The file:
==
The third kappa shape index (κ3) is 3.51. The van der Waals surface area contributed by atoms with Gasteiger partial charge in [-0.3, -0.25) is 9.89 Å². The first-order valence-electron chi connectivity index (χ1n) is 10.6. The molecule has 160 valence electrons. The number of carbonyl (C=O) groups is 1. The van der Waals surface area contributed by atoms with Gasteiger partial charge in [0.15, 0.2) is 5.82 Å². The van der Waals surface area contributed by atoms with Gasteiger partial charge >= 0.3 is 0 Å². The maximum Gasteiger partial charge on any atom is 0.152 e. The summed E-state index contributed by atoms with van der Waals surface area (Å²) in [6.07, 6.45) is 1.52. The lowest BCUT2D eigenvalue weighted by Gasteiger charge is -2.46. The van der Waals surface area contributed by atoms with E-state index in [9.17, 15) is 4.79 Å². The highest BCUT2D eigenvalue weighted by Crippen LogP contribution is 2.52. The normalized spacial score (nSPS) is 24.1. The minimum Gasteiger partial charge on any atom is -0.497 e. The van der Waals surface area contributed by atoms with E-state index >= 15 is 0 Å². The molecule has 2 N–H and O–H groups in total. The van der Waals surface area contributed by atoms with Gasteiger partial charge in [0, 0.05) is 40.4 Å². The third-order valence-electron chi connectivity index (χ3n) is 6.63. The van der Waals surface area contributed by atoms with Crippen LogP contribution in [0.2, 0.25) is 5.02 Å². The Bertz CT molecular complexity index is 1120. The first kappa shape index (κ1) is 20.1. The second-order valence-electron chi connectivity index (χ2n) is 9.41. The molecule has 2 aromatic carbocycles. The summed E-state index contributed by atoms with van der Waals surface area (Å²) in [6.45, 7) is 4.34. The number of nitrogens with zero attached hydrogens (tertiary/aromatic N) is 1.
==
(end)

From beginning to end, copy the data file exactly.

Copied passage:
The third kappa shape index (κ3) is 3.51. The van der Waals surface area contributed by atoms with Gasteiger partial charge in [-0.3, -0.25) is 9.89 Å². The first-order valence-electron chi connectivity index (χ1n) is 10.6. The molecule has 160 valence electrons. The number of carbonyl (C=O) groups is 1. The van der Waals surface area contributed by atoms with Gasteiger partial charge in [0.15, 0.2) is 5.82 Å². The van der Waals surface area contributed by atoms with Gasteiger partial charge >= 0.3 is 0 Å². The maximum Gasteiger partial charge on any atom is 0.152 e. The summed E-state index contributed by atoms with van der Waals surface area (Å²) in [6.07, 6.45) is 1.52. The lowest BCUT2D eigenvalue weighted by Gasteiger charge is -2.46. The van der Waals surface area contributed by atoms with E-state index in [9.17, 15) is 4.79 Å². The highest BCUT2D eigenvalue weighted by Crippen LogP contribution is 2.52. The normalized spacial score (nSPS) is 24.1. The minimum Gasteiger partial charge on any atom is -0.497 e. The van der Waals surface area contributed by atoms with E-state index >= 15 is 0 Å². The molecule has 2 N–H and O–H groups in total. The van der Waals surface area contributed by atoms with Gasteiger partial charge in [0, 0.05) is 40.4 Å². The third-order valence-electron chi connectivity index (χ3n) is 6.63. The van der Waals surface area contributed by atoms with Crippen LogP contribution in [0.2, 0.25) is 5.02 Å². The Bertz CT molecular complexity index is 1120. The first kappa shape index (κ1) is 20.1. The second-order valence-electron chi connectivity index (χ2n) is 9.41. The molecule has 2 aromatic carbocycles. The summed E-state index contributed by atoms with van der Waals surface area (Å²) in [6.45, 7) is 4.34. The number of nitrogens with zero attached hydrogens (tertiary/aromatic N) is 1.